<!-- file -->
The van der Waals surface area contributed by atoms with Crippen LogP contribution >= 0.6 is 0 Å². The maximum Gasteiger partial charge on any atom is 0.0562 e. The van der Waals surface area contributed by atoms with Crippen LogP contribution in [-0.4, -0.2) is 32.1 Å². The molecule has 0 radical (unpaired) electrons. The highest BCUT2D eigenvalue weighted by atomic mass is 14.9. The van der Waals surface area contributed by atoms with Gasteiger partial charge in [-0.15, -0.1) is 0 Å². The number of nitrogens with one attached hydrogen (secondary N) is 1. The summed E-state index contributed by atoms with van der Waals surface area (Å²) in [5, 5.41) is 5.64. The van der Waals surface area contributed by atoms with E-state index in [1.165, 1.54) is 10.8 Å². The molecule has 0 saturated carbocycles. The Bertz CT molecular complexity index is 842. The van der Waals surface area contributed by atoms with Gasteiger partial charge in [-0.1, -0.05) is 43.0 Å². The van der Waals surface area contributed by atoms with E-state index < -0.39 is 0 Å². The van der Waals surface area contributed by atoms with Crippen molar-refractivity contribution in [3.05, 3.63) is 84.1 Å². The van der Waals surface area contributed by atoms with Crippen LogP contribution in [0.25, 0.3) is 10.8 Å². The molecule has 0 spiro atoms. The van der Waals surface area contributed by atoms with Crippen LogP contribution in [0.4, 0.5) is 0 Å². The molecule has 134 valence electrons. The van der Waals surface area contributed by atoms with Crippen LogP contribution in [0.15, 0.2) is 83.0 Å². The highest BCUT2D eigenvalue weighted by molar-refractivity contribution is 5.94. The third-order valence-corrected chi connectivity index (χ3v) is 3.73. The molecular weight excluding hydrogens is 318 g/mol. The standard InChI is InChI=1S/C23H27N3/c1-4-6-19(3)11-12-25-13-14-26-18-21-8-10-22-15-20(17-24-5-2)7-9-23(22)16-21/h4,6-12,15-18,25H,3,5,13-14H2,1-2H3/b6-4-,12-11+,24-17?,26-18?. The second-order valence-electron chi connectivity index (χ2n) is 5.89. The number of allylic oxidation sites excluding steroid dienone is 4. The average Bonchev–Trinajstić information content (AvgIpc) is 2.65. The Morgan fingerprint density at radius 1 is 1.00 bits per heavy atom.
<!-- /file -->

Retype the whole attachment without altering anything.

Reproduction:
The van der Waals surface area contributed by atoms with Crippen LogP contribution >= 0.6 is 0 Å². The maximum Gasteiger partial charge on any atom is 0.0562 e. The van der Waals surface area contributed by atoms with Crippen LogP contribution in [-0.4, -0.2) is 32.1 Å². The molecule has 0 radical (unpaired) electrons. The highest BCUT2D eigenvalue weighted by atomic mass is 14.9. The van der Waals surface area contributed by atoms with Gasteiger partial charge in [-0.15, -0.1) is 0 Å². The number of nitrogens with one attached hydrogen (secondary N) is 1. The summed E-state index contributed by atoms with van der Waals surface area (Å²) in [5, 5.41) is 5.64. The van der Waals surface area contributed by atoms with E-state index in [1.165, 1.54) is 10.8 Å². The molecule has 0 saturated carbocycles. The Bertz CT molecular complexity index is 842. The van der Waals surface area contributed by atoms with Gasteiger partial charge in [-0.1, -0.05) is 43.0 Å². The van der Waals surface area contributed by atoms with E-state index < -0.39 is 0 Å². The van der Waals surface area contributed by atoms with Crippen molar-refractivity contribution in [3.05, 3.63) is 84.1 Å². The van der Waals surface area contributed by atoms with Crippen LogP contribution in [0.25, 0.3) is 10.8 Å². The molecule has 0 spiro atoms. The van der Waals surface area contributed by atoms with Crippen LogP contribution in [0.4, 0.5) is 0 Å². The molecule has 134 valence electrons. The van der Waals surface area contributed by atoms with Crippen LogP contribution in [0.15, 0.2) is 83.0 Å². The highest BCUT2D eigenvalue weighted by molar-refractivity contribution is 5.94. The third-order valence-corrected chi connectivity index (χ3v) is 3.73. The molecular weight excluding hydrogens is 318 g/mol. The standard InChI is InChI=1S/C23H27N3/c1-4-6-19(3)11-12-25-13-14-26-18-21-8-10-22-15-20(17-24-5-2)7-9-23(22)16-21/h4,6-12,15-18,25H,3,5,13-14H2,1-2H3/b6-4-,12-11+,24-17?,26-18?. The second-order valence-electron chi connectivity index (χ2n) is 5.89. The number of allylic oxidation sites excluding steroid dienone is 4. The average Bonchev–Trinajstić information content (AvgIpc) is 2.65. The Morgan fingerprint density at radius 1 is 1.00 bits per heavy atom.